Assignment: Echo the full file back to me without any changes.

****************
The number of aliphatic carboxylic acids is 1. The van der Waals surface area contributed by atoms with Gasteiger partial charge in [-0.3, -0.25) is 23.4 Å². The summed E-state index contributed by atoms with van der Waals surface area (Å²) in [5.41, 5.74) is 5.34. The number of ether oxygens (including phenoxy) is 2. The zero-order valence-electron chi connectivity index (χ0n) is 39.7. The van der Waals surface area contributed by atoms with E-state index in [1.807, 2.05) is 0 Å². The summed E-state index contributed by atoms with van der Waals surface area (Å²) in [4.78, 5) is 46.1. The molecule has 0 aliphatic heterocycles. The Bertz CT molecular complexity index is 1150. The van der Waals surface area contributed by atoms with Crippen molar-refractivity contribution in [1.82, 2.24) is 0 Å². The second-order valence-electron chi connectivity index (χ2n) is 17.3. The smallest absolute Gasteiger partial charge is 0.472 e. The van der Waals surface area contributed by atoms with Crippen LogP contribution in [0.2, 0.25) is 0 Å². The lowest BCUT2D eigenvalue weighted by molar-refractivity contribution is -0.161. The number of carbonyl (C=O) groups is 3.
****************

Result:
The number of aliphatic carboxylic acids is 1. The van der Waals surface area contributed by atoms with Gasteiger partial charge in [-0.3, -0.25) is 23.4 Å². The summed E-state index contributed by atoms with van der Waals surface area (Å²) in [5.41, 5.74) is 5.34. The number of ether oxygens (including phenoxy) is 2. The zero-order valence-electron chi connectivity index (χ0n) is 39.7. The van der Waals surface area contributed by atoms with E-state index in [1.807, 2.05) is 0 Å². The summed E-state index contributed by atoms with van der Waals surface area (Å²) in [4.78, 5) is 46.1. The molecule has 0 aliphatic heterocycles. The Bertz CT molecular complexity index is 1150. The van der Waals surface area contributed by atoms with Crippen molar-refractivity contribution in [1.82, 2.24) is 0 Å². The second-order valence-electron chi connectivity index (χ2n) is 17.3. The smallest absolute Gasteiger partial charge is 0.472 e. The van der Waals surface area contributed by atoms with Crippen LogP contribution in [0.2, 0.25) is 0 Å². The lowest BCUT2D eigenvalue weighted by molar-refractivity contribution is -0.161. The number of carbonyl (C=O) groups is 3.